• A new decent work programme for Myanmar has been framed against the backdrop of the country's transition to democracy and the rule of law, economic opening and social reform.

The priorities agreed are to generate employment and decent work as well as sustainable entrepreneurship opportunities

The priorities agreed are to generate employment and decent work as well as sustainable entrepreneurship opportunities

Myanmar has agreed its first Decent Work Country Programme (DWCP), which will work to promote employment, protect labour rights, improve safety at work and strengthen social dialogue in the country.

Running from 2018-2021, the new programme has been framed against the backdrop of Myanmar's transition to democracy and the rule of law, economic opening and social reform, as well as efforts to achieve peace and national reconciliation in a country that is one of the most ethnically diverse in the world. 

It was signed today (21 September) in Nay Pyi Taw at a ceremony held by the International Labour Organization (ILO) and presided by H.E. U Thein Swe, union minister of labour, immigration and population, and Greg Vines, ILO deputy director-general. 

Decent Work Country Programmes (DWCPs) are the main framework for delivering ILO's support to countries, and are focused on a number of priorities and outcomes. 

The Myanmar 2018-2021 plan was developed through a long consultation process by the National Tripartite Dialogue Forum (NTDF) – which is the peak body for social dialogue between Government, employers and workers organisations in Myanmar. 

The priorities agreed for the programme are to generate employment and decent work as well as sustainable entrepreneurship opportunities to all, including for vulnerable populations affected by conflict and disaster, and to strengthen the application of Fundamental Principles and Rights at Work through improved labour market governance. The ILO's long-standing work for the elimination of forced labour will remain a core component of the plan.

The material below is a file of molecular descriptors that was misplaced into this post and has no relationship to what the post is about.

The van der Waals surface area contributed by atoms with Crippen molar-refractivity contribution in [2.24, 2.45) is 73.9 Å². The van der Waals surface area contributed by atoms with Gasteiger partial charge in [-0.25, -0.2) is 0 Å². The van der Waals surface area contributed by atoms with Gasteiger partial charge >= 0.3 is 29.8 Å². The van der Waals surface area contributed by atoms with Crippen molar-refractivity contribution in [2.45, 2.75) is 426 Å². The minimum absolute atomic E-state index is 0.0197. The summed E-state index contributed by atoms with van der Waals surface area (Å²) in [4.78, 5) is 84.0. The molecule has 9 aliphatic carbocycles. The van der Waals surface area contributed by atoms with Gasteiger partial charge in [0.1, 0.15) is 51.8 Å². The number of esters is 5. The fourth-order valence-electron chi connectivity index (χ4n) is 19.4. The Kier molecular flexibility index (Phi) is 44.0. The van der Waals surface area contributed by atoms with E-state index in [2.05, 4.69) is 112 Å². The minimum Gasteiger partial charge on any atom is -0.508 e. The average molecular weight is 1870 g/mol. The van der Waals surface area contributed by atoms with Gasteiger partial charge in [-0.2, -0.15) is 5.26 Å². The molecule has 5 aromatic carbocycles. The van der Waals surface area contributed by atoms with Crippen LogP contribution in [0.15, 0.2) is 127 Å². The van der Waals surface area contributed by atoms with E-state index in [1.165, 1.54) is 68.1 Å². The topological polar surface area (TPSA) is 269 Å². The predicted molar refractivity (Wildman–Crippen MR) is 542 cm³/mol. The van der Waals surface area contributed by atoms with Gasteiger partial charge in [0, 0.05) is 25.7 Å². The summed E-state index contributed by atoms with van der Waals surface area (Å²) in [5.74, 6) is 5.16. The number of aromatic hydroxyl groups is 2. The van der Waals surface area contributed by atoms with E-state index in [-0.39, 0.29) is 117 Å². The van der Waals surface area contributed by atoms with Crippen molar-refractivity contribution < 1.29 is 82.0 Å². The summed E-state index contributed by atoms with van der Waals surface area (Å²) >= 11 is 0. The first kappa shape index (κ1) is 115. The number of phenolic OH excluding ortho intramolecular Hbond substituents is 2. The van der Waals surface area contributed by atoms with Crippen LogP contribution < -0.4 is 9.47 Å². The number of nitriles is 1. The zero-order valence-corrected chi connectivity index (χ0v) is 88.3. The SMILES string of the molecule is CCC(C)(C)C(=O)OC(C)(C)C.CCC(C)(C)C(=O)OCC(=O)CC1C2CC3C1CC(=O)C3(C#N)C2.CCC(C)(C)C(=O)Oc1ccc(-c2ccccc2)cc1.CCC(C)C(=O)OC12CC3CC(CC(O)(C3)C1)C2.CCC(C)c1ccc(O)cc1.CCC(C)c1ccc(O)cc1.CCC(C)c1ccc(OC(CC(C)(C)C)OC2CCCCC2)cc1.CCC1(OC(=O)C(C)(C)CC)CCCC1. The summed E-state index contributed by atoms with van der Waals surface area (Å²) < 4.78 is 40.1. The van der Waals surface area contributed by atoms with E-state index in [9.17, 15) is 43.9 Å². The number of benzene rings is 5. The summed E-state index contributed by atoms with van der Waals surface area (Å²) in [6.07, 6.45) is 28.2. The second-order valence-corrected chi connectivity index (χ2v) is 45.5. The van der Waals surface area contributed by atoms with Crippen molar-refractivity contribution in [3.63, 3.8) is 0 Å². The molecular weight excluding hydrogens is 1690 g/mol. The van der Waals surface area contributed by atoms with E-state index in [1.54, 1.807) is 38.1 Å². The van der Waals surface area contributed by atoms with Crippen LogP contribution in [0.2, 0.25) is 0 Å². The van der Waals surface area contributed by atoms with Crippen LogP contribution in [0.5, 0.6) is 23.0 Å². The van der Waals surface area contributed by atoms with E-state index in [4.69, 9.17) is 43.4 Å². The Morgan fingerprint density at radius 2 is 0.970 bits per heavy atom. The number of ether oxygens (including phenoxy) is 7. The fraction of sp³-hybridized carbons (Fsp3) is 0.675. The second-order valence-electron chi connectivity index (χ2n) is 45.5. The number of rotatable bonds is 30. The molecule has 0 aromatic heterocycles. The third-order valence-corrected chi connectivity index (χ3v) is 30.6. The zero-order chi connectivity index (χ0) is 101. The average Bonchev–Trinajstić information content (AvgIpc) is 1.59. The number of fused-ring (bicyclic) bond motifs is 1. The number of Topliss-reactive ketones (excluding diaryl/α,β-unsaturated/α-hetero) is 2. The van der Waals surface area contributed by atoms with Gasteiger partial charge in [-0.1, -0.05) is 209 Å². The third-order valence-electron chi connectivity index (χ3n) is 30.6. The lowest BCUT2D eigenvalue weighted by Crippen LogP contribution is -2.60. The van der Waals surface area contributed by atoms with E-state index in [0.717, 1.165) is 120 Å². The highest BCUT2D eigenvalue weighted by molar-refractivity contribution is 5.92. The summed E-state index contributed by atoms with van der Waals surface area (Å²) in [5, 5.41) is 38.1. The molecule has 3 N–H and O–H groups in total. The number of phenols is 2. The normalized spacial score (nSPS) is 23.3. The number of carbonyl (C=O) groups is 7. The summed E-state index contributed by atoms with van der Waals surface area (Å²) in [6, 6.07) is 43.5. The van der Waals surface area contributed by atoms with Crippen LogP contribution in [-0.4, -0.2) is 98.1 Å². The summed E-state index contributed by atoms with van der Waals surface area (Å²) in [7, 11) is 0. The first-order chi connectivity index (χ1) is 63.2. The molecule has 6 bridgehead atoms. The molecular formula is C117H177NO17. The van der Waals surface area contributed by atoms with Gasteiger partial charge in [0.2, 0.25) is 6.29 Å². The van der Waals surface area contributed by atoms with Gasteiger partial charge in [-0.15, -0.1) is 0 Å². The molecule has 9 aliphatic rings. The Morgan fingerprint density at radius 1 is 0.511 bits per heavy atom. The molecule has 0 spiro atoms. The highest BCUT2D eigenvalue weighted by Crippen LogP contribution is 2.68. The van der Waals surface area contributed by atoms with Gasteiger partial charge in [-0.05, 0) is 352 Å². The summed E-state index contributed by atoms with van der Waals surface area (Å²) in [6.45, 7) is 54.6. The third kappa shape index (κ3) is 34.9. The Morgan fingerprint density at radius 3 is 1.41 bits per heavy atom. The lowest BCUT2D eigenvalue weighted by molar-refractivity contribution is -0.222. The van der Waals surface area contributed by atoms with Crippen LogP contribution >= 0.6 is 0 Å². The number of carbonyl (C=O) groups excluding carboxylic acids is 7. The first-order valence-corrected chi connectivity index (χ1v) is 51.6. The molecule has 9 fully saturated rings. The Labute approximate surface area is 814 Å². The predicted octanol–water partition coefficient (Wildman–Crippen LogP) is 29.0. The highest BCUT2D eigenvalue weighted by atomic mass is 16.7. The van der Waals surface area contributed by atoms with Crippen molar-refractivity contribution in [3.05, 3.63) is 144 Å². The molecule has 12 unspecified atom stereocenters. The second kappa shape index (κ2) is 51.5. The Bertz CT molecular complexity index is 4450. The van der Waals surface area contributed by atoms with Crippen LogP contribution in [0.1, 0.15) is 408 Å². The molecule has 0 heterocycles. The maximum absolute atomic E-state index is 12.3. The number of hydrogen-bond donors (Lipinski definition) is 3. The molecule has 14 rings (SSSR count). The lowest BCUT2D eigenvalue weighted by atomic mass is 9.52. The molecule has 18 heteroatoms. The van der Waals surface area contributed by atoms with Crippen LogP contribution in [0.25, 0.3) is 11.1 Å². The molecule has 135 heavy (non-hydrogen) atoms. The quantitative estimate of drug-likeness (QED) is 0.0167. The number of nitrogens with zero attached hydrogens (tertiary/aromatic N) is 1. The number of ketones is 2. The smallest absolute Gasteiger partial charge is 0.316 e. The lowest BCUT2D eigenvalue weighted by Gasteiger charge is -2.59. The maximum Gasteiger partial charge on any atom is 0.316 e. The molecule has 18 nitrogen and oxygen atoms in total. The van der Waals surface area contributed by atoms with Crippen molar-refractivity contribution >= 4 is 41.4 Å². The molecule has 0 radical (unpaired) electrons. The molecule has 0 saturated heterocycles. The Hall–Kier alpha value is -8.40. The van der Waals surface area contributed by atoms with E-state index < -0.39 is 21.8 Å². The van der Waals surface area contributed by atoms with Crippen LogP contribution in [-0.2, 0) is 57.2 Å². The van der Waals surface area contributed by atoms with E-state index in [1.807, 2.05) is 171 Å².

It will also aim to progressively extend social protection coverage, especially for vulnerable workers and populations, and develop a comprehensive national system for occupational safety and health.

"Myanmar is fully committed to ILO's Decent Work agenda and is keen to implement its first DWCP together with our social partners," said H.E. U Thein Swe. "With the support of the ILO, we will not only succeed in attaining the envisaged goals and activities of this important programme, but we will also send a strong message the world that Myanmar is ready to address the various decent work challenges through a tripartite approach that includes representatives from the Government, employers and workers." 

The ILO's Vines added that the development of Myanmar's first DWCP represents a major step for ILO's engagement in Myanmar in support of the tripartite partners.

"Much progress has been made in many areas, yet certain challenges and gaps still need to be addressed, including for the elimination of forced labour," he stressed. "The ILO was founded 100 years ago on a vision of how promoting social justice was essential for achieving democracy and peace. That message has never been more relevant for Myanmar."

Secretary general of the Confederation of Trade Unions of Myanmar (CTUM), U Than Lwin, said much still needs to be done to strengthen freedom of association in the country but, agreed that, with the support of the ILO, the new plan could bring about long-awaited changes.

"We employers welcome the Decent Work Country Program for Myanmar. It took nearly two years for the tripartite constituents to come to this state, but now the DWCP is fully aligned with the Myanmar Sustainable Development Plan as well as the global SDGs. If accomplished, it will do good for the world of business and the world of work."